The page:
Most people will probably be content to use the single viewer system to watch the video material. A tab at the top allows you to switch between watching the timeline (your assembly of the material) and viewing individual clips from the library.
For professional-style editing, though, I prefer two-viewing area systems where you can simultaneously view your raw footage on one screen and the timeline on a second screen or window. (I almost wrote this paragraph as a complaint, until I discovered the two-viewer option button in Pinnacle Studio 16, which enables precisely such a setup. This is truly editing nirvana on the cheap.)
A customizable toolbar at the top of the timeline provides convenient access to functions like voice-over creation, adding transitions and special effects, grabbing still images from video, audio mixer, and surround sound mixing.
There are so many special effects included that it’s mind-boggling. Most filmmakers really just use the basics — dissolves, fade-in, fade-out. But if you want to make wedding videos, music videos, or movies in other genres where you might go to town with dazzling effects, you’ll be quite satisfied here.
The chroma-key (green screen) overlay effect is particularly accessible in the main Movie (editing) screen. A green background sheet is included with the Ultimate version.
The DVD and Blu-ray menu creation process is part of the main Disc tab. It contains many templates with many more background options, along with complete customization of titles and chapter appearances, including easy selection of frames from the timeline to use as chapter thumbnails in the DVD menu.
Another thing that I really like about Pinnacle Studio 16 is the fluidity with which you can switch between authoring a DVD and editing video. Back in the day — and even now, at the professional level — these tasks have been handled by separate programs. With Studio 16, however, you can be putting the final touches on the DVD menu, notice a problem with the video or audio, and go right back in and fix it. There’s no changing programs or switching between modes.
The audio mixing ability in Pinnacle Studio 16 is outstanding, too, especially in the Ultimate version, which offers unlimited tracks. Audio mixing is extremely important for achieving professional results, and this is often the biggest problem with low-cost video editing programs, including the no-cost Windows Moviemaker program (free with Windows.)
As soon as your level of editing sophistication gets past adding opening titles and credits, you see the need for background music, sound effects, and voice-overs, and Studio 16 facilitates these flourishes well. A sound effects library and background music generator come built-in too; these are nice touches and provide great value!
The Export tab is where you actually burn the disc, create a file, or upload to YouTube, Facebook, cloud storage, etc. The incorporation of Flash, MOV, and DivX output formats — along with 3D formats for both YouTube and Blu-ray, and the more common Windows AVI variations and Windows Media formats — is excellent.
Pay Attention to System Requirements
Yet does all of this editing power require a powerful computer? Yes. I first tried testing Studio 16 with an inexpensive Acer Aspire One notebook running Windows 7 Home Premium with 2GB of RAM and an AMD C-50 dual core processor (1GHz). After hours of installation, I discovered it wouldn’t work.
That surprised me, because this notebook has been able to run every other video editing program I’ve tried. I kept getting a message saying “NG Studio has stopped working” (with no explanation of what NG Studio is). After numerous attempts to re-install, I finally Googled this error message and saw that it meant the program couldn’t run. Looking through some old Avid user forums confirmed that system requirements might be the issue. OK.
Next I tried a fairly powerful video-editing computer that’s still running Windows XP. Then, I immediately got an error message that Vista or higher is required for installation. Well, at least I didn’t have to wait several hours to get the bad news. Because this PC actually met all the system requirements (it had an Intel dual core processor, 4GB of RAM, and a nice graphics card) except for the operating system, I decided to take the plunge and install the free version of Windows 8 that Microsoft had been giving away just prior to the official release.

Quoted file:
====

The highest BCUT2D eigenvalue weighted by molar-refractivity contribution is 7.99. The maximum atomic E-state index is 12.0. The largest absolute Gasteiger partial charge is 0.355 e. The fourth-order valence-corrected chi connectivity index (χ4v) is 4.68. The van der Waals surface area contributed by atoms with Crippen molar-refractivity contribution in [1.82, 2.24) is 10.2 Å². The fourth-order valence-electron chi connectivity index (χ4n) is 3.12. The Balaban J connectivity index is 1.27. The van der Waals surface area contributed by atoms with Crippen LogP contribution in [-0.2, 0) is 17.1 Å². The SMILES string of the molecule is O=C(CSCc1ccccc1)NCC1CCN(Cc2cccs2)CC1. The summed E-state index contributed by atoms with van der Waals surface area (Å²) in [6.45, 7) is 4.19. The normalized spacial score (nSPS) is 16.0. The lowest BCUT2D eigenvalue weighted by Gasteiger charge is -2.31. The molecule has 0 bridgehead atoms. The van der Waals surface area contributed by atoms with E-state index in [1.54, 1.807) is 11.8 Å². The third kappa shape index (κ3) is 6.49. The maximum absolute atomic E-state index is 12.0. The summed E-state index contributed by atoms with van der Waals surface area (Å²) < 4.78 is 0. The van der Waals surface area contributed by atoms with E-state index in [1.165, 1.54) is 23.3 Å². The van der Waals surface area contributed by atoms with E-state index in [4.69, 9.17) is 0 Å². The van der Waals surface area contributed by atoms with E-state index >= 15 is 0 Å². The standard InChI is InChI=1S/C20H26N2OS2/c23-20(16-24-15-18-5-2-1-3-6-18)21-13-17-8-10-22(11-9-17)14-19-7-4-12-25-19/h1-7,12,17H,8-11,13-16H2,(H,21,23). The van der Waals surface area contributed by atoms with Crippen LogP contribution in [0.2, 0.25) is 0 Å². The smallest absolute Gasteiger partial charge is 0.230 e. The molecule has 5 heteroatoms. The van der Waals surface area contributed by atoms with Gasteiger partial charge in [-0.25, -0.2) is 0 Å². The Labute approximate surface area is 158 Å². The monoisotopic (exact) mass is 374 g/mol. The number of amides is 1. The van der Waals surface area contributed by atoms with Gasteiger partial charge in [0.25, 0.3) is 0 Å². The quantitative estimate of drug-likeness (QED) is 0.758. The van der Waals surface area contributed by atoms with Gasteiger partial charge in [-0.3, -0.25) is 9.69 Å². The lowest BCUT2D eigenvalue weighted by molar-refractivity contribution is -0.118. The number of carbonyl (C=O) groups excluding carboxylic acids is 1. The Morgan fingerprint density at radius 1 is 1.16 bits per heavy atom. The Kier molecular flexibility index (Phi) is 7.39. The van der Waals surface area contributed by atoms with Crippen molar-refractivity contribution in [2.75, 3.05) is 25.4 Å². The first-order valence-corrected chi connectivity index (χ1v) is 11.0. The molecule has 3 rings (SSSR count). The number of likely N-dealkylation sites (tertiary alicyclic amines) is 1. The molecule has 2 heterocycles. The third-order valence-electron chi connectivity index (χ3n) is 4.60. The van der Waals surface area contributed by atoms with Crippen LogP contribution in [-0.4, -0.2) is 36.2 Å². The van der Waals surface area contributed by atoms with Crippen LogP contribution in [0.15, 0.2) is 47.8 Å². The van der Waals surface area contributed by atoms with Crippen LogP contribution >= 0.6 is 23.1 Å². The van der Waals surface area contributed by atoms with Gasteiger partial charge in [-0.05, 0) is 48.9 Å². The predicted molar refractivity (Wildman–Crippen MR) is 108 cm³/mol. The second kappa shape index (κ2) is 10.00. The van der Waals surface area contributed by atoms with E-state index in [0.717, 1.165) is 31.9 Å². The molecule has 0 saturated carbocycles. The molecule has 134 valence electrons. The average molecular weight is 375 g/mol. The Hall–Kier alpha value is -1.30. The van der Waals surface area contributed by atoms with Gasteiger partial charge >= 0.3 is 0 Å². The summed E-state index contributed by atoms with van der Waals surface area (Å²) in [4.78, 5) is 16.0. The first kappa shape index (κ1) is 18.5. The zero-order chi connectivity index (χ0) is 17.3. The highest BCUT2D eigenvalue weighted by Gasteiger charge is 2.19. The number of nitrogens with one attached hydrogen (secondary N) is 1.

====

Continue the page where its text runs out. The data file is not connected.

Sure enough, I got Studio 16 working. For the record, the official system requirements call for an Intel Core Duo 1.8 GHz, Core i3 or AMD Athlon 64 X2 3800+ 2.0 GHz or higher. Intel Core2 Duo 2.66 GHz, Intel Core i5 or i7 1.06 GHz or higher is required for AVCHD.
Take these system requirements seriously — and if you’re upgrading from an earlier version of Pinnacle Studio, you might actually need to upgrade your computer, too.
If you’re new to video editing, Pinnacle Studio 16 is not the easiest software program to learn, but it’s well worth the effort. If you’re experienced, you’ll find this product to be an incredible value and quick to figure out. (Take my mediocre “Usability” rating with a grain of salt, because no sophisticated video editing program could earn a 10 in my view. There’s an inherent conflict between capabilities and complexity.)
As for which edition of the product to choose, the basic Pinnacle Studio 16, at $59.95, is limited to just three audio tracks, and I wouldn’t really recommend it for this reason. (Even an intermediate-level editing project might require mixing two different background music tracks while simultaneously running dialog and sound effects, for a total of four tracks.)
Pinnacle Studio 16 Plus, at $99.95, includes the ability to mix up to twelve audio tracks (as well as twelve video tracks, which is an unlikely need but terrific if it comes up, such as for a multi-image special effects.) Studio 16 Plus is a fantastic deal. Also, you can download a free 30-day trial version of Studio 16 Plus from Corel’s Web site.
The Ultimate version, at $129.95 is a great deal, too. The add-on features in Ultimate, compared with Plus, include an unlimited number of audio and video tracks, a green screen background sheet, 200 more effects (up from 1800 to 2000), and “Red Giant” plug-ins (filter effects).
However, unless you’re planning to start doing green screen work for the first time — or you need very elaborate audio mixing ability — you’ll probably do fine with the Plus edition.
- Professional editing at a consumer price
- Extensive DVD/Blu-ray authoring capabilities
- Precise editing with jog/shuttle wheel
- Beginners will need some time to learn
- System requirements are a bit demanding
- You must use file import; no drag and drop from Windows Explorer